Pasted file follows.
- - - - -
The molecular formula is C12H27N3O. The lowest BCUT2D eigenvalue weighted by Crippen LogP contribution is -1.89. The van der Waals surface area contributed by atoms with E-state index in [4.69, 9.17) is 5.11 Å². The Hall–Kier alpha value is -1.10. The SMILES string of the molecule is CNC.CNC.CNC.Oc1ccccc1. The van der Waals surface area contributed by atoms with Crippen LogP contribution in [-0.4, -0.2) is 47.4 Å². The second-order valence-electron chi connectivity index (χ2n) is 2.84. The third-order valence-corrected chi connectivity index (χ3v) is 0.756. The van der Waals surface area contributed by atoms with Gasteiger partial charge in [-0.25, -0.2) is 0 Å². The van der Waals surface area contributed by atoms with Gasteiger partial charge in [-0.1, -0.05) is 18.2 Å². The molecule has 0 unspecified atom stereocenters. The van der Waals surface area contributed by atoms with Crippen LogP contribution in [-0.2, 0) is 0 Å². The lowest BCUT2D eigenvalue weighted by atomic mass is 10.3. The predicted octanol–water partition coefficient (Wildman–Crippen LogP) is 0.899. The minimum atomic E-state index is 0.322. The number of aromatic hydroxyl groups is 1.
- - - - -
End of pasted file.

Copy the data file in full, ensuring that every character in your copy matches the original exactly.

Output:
The molecular formula is C12H27N3O. The lowest BCUT2D eigenvalue weighted by Crippen LogP contribution is -1.89. The van der Waals surface area contributed by atoms with E-state index in [4.69, 9.17) is 5.11 Å². The Hall–Kier alpha value is -1.10. The SMILES string of the molecule is CNC.CNC.CNC.Oc1ccccc1. The van der Waals surface area contributed by atoms with Crippen LogP contribution in [-0.4, -0.2) is 47.4 Å². The second-order valence-electron chi connectivity index (χ2n) is 2.84. The third-order valence-corrected chi connectivity index (χ3v) is 0.756. The van der Waals surface area contributed by atoms with Gasteiger partial charge in [-0.25, -0.2) is 0 Å². The van der Waals surface area contributed by atoms with Gasteiger partial charge in [-0.1, -0.05) is 18.2 Å². The molecule has 0 unspecified atom stereocenters. The van der Waals surface area contributed by atoms with Crippen LogP contribution in [-0.2, 0) is 0 Å². The lowest BCUT2D eigenvalue weighted by atomic mass is 10.3. The predicted octanol–water partition coefficient (Wildman–Crippen LogP) is 0.899. The minimum atomic E-state index is 0.322. The number of aromatic hydroxyl groups is 1.